Unnervingly, there is a scene in the book ‘a hairbrush is not a gun’, It rings disturbingly similar to the many incidents of these shootings and ones similar to what the main character Starr witnesses. Having read The Hate U Give, it reminded me of the shooting of Charles Kinsey, just one of many examples I could sadly choose to compare ‘The Hate U Give’ to. Kinsey can be heard telling the police ‘it’s a toy truck” “I am a behaviour therapist at the group home. That’s all it is.” Is this the everyday life of a black american? having to try to convince police officers - who are meant to protect the public unbiasedly - try to convince them that they aren't holding a gun?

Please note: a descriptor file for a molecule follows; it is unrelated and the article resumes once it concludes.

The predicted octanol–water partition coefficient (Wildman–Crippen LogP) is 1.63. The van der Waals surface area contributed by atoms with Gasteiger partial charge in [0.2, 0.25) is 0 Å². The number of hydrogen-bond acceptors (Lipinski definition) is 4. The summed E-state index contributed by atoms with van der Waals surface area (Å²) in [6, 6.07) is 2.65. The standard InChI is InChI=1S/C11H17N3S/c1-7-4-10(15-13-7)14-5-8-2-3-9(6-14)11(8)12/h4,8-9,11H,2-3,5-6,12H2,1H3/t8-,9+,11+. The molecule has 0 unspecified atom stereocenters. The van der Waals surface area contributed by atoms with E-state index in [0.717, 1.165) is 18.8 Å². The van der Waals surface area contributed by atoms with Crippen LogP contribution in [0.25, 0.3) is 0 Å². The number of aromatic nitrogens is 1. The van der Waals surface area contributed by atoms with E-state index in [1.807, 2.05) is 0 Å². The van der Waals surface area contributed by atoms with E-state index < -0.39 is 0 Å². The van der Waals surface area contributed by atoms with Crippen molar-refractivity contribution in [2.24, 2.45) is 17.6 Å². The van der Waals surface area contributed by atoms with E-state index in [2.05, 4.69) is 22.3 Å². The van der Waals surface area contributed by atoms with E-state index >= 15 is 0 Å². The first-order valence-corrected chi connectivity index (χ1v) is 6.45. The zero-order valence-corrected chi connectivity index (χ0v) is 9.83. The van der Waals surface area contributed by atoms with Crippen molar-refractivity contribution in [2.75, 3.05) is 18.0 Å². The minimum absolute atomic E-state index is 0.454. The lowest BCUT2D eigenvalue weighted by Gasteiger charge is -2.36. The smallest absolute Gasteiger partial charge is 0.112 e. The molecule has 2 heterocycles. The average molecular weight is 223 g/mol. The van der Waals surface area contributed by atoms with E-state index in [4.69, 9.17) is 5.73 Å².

An honest account of what is happening in America right now, as a white reader, the experience reading this debut novel gave me is valuable. I’m not ignorant by any means, but reading this has opened my eyes even further to the issues young black people face in America. You’re reading the novel and thinking, ‘I had no idea it was this bad’, especially living in the UK as I do. Witnessing the injustice that Khalil and Starr face is excruciating to read, I finished this a sobbing mess, feeling a melancholic, sick, sinking feeling, that I know the issues within this novel are in fact real life problems. This is such an important read honestly, not only is it tackling issue of a lack of diversity within the YA world, but I think everybody has a lot to gain from reading this. There isn't a possibility that you can’t not be moved after reading this. I haven't stopped thinking about this novel, these characters and what needs to be done to make a change in the real world, since I turned the last page. Not many books make an impact like this on me. The last book I finished that I still think about well over a year later, is ‘A Thousand Splendid Suns’ by Khaled Hosseini. Another read i’d highly recommend. Still with me, in the same way I know ‘The Hate U Give’ will be. When I was younger, the only other books to stick with me, funnily enough are the Harry Potter series (cemented into my childhood like an old friend) and ‘War Horse’ by Michael Morpurgo. Another tragic story but about the World War, in a different sense altogether a story of loss, with memorable characters. Whilst all of the books mentioned are completely different, they all have the underlying factor that ‘The Hate U Give’ also provides, the characters allow you into their world, you build a relationship with them and you don't want to let go. It’s books like this that prove reading keeps you in-tune with the outside world.